Talking About Student Loans

Following a recent study on college debt by the Institute for College Access and Success, Nancy Davidson, Augustana's vice president for Enrollment, and senior Jaci Mowinkel talked with KSFY-TV about what students should think about as they near the end of college and face repayment:

An Augie Senior Talks Student Loans
By Alex Ronallo
Nov. 29, 2011

The average college graduate in South Dakota will leave school with about 23,000 dollars in student loan debt. That's according to a study from the "Institute for College Access and Success." That can be a daunting debt for someone in their early twenties.

But there are many options out there for students with college debt and it's important for South Dakota's grads especially to listen up, because that same study found this state has the highest amount of grads with debt.

The key is to start thinking about your debts before you graduate.

Augie senior Jaci Mowinkel knows college isn't free or cheap. She says, "I definitely knew no matter where I went to school I was gonna come out with some kind of debt, especially since my parents told me up front, 'you are going to be paying for school, those are loans in your name!'"

The education major says she graduates in spring, but she's already thinking about her student loan debts. She's started asking what she can do to get a jump on paying them off, saying, "professors, they can lead you to other places too, that how I found out about some grants."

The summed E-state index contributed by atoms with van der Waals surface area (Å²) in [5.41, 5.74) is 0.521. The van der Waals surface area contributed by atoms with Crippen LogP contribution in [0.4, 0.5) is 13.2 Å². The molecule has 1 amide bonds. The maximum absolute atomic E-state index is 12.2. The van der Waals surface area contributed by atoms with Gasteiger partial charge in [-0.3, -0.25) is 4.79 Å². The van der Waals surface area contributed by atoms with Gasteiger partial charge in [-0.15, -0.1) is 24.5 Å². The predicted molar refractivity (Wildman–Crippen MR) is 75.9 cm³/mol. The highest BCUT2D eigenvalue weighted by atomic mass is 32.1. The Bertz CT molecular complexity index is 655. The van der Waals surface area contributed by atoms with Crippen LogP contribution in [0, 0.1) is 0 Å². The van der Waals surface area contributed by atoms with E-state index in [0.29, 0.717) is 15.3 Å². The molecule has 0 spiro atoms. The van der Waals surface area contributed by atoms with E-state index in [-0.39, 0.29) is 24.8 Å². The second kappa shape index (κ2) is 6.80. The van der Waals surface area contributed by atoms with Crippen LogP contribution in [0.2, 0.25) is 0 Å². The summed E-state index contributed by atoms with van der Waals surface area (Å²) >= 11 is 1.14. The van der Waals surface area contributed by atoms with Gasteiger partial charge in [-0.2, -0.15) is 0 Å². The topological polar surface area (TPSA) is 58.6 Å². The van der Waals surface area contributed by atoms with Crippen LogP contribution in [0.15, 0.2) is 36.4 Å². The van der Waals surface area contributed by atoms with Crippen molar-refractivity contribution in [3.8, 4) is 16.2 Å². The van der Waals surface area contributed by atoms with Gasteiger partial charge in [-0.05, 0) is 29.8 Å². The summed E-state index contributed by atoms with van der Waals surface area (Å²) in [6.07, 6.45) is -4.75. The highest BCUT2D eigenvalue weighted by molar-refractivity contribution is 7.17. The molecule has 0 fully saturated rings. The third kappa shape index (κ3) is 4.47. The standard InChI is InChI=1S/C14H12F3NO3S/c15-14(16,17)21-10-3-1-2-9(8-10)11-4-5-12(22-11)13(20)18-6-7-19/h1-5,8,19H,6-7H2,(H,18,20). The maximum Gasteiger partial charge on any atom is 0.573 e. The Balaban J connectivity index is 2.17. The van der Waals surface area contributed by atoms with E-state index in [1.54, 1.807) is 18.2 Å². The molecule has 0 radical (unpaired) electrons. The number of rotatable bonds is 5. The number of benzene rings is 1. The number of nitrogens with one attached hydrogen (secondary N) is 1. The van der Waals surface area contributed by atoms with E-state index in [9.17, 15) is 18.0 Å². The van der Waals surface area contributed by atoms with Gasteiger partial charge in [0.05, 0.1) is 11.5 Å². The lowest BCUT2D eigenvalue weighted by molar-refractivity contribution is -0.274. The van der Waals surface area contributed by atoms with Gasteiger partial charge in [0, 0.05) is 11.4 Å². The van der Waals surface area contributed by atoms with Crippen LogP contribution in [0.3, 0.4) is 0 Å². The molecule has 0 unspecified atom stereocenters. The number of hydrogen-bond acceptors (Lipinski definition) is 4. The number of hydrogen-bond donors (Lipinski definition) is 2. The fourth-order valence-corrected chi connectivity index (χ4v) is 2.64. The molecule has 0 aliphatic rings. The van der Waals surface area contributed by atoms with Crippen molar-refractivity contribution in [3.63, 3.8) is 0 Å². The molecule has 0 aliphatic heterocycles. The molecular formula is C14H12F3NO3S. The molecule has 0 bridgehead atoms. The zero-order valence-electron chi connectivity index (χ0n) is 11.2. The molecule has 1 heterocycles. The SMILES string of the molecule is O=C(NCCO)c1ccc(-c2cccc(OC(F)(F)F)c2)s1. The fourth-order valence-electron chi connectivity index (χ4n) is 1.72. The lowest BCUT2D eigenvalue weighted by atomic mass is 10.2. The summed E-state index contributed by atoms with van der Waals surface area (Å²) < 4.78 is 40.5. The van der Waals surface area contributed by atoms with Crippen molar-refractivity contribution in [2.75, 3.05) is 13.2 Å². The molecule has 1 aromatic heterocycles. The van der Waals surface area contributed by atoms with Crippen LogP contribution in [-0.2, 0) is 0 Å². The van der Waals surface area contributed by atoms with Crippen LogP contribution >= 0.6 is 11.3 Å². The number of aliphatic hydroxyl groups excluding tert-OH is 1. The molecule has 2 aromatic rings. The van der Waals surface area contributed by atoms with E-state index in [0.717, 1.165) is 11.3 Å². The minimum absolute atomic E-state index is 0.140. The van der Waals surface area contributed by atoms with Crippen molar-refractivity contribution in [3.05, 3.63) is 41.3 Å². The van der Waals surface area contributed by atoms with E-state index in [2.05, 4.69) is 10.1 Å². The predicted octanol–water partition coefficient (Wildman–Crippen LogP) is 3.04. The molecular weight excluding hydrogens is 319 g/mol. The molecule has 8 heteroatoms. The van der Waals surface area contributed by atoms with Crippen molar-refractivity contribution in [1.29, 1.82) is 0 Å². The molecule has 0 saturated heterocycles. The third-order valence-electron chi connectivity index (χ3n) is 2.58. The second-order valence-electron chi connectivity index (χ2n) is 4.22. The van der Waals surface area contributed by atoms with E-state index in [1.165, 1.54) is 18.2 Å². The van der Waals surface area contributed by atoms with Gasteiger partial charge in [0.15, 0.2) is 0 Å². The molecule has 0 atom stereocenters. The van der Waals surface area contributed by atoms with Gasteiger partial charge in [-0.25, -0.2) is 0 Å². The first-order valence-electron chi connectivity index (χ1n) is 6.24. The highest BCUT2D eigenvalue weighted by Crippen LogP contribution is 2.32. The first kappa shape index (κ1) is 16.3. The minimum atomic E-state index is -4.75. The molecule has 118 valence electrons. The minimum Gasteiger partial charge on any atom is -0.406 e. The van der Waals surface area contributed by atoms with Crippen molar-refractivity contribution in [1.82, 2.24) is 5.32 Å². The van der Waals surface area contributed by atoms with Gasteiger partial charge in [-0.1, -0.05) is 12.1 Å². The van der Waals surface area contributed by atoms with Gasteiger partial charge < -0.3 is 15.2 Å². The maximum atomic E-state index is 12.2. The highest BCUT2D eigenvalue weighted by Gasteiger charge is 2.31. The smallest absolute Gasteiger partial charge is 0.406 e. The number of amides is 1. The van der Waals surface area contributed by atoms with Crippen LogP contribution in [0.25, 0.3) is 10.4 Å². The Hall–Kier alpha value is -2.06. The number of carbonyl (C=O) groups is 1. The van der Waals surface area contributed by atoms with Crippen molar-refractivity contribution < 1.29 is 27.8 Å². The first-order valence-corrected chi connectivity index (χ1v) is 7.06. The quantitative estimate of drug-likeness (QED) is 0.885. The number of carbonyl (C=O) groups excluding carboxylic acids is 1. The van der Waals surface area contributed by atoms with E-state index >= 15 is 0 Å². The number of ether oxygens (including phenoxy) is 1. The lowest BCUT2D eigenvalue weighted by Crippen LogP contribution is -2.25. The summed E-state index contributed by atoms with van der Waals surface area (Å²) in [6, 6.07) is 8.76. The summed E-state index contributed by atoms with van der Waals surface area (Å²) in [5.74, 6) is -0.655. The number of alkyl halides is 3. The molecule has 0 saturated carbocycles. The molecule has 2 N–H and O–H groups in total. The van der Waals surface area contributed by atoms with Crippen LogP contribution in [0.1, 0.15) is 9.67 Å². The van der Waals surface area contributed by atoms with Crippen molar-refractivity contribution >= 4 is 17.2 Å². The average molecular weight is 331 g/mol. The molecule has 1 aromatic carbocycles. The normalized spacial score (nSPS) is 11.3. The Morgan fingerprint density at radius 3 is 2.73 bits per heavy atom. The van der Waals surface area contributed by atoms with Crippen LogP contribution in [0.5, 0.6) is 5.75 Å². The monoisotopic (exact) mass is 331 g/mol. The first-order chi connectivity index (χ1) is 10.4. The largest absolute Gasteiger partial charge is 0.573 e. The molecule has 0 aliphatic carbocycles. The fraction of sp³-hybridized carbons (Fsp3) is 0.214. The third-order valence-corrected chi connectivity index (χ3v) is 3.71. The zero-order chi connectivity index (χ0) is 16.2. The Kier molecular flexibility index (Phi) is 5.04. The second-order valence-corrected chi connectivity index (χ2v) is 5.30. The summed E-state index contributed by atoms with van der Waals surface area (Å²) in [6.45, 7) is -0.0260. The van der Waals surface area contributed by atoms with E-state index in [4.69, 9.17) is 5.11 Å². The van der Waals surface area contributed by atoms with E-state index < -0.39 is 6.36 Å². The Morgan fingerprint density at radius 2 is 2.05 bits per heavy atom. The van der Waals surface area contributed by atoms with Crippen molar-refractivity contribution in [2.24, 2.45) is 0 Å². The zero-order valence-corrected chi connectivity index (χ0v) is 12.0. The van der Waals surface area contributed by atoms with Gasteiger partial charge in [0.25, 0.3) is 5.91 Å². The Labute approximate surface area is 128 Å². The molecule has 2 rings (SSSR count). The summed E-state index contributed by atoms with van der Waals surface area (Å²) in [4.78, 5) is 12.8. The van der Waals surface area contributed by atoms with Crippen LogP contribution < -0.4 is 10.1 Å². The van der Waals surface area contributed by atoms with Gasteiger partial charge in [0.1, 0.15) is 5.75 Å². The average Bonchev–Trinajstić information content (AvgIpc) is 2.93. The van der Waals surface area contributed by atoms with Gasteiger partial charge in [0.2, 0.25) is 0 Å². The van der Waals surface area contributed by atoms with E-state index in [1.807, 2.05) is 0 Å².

For instance, Jaci found out if she takes a teaching job at a title one school, she can get help with her debt. She says, "I look to see if the government does a loan pay back."

Augie's Vice President of Enrollment Nancy Davidson says the majority of students are in Jaci's shoes. Davidson says it's never too early to think about how you'll pay that debt back. She says only borrow what you're comfortable repaying and start learning to budget now.

Davidson says if the payments are too much to handle once you're in the real world, there are options. She says, "income-based payment, extended payment, they can defer payment."

Davidson says students do have a 6-month grace period after graduation before their debt payments start, so take advantage of it. She says, "kind of be putting some money aside to help assist when they do kick in."

Davidson says finally, take a tip from Jaci, talk to your parents and visit your school's financial aid department. Jaci says, "I say, 'I know I'm here early, but I wanna be prepared when everything happens!'"

Jaci says graduation will be here before you know it.

Nancy Davidson says you need to think of college as an investment in yourself. So, she says, you need to take it seriously, work part time, do internships, that way you're more likely to find work when you graduate. It's just another way to get off on the right foot with paying the loans back.

Kelly Sprecher
Communications & Media Relations